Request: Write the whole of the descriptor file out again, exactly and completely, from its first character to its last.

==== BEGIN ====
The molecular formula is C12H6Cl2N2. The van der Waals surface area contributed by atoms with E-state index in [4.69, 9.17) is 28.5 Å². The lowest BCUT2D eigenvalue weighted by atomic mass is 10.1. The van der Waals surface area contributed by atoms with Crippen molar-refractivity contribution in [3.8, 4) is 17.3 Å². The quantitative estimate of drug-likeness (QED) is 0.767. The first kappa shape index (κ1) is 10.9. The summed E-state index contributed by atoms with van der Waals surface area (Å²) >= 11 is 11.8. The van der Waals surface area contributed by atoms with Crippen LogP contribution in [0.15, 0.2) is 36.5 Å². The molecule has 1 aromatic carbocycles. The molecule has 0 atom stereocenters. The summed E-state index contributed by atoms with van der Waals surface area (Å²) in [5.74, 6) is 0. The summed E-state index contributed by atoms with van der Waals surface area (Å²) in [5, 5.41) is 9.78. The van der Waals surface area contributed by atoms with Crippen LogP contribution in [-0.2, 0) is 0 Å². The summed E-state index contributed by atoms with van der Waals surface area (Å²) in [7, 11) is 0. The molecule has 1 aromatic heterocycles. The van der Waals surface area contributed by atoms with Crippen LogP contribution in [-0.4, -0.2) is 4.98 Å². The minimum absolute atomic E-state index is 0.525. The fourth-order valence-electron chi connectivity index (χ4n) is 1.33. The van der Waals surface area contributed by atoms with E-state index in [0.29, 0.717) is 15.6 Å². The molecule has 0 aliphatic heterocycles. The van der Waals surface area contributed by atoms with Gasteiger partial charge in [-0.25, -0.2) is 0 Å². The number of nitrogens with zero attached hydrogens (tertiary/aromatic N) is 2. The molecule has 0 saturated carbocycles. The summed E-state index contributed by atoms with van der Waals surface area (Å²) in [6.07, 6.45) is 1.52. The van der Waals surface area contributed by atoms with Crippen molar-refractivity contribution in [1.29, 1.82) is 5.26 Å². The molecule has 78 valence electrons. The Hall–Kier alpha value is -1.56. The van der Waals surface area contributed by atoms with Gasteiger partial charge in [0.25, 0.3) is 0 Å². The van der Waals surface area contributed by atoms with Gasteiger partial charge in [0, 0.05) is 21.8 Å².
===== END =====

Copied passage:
The molecular formula is C12H6Cl2N2. The van der Waals surface area contributed by atoms with E-state index in [4.69, 9.17) is 28.5 Å². The lowest BCUT2D eigenvalue weighted by atomic mass is 10.1. The van der Waals surface area contributed by atoms with Crippen molar-refractivity contribution in [3.8, 4) is 17.3 Å². The quantitative estimate of drug-likeness (QED) is 0.767. The first kappa shape index (κ1) is 10.9. The summed E-state index contributed by atoms with van der Waals surface area (Å²) >= 11 is 11.8. The van der Waals surface area contributed by atoms with Crippen LogP contribution in [0.15, 0.2) is 36.5 Å². The molecule has 1 aromatic carbocycles. The molecule has 0 atom stereocenters. The summed E-state index contributed by atoms with van der Waals surface area (Å²) in [5.74, 6) is 0. The summed E-state index contributed by atoms with van der Waals surface area (Å²) in [5, 5.41) is 9.78. The van der Waals surface area contributed by atoms with Crippen LogP contribution in [-0.2, 0) is 0 Å². The summed E-state index contributed by atoms with van der Waals surface area (Å²) in [7, 11) is 0. The molecule has 1 aromatic heterocycles. The van der Waals surface area contributed by atoms with Crippen LogP contribution in [-0.4, -0.2) is 4.98 Å². The minimum absolute atomic E-state index is 0.525. The fourth-order valence-electron chi connectivity index (χ4n) is 1.33. The van der Waals surface area contributed by atoms with E-state index in [0.29, 0.717) is 15.6 Å². The molecule has 0 aliphatic heterocycles. The van der Waals surface area contributed by atoms with Gasteiger partial charge in [-0.25, -0.2) is 0 Å². The number of nitrogens with zero attached hydrogens (tertiary/aromatic N) is 2. The molecule has 0 saturated carbocycles. The summed E-state index contributed by atoms with van der Waals surface area (Å²) in [6.07, 6.45) is 1.52. The van der Waals surface area contributed by atoms with Crippen molar-refractivity contribution in [1.29, 1.82) is 5.26 Å². The molecule has 78 valence electrons. The Hall–Kier alpha value is -1.56. The van der Waals surface area contributed by atoms with Gasteiger partial charge in [0.25, 0.3) is 0 Å². The van der Waals surface area contributed by atoms with Gasteiger partial charge in [0, 0.05) is 21.8 Å².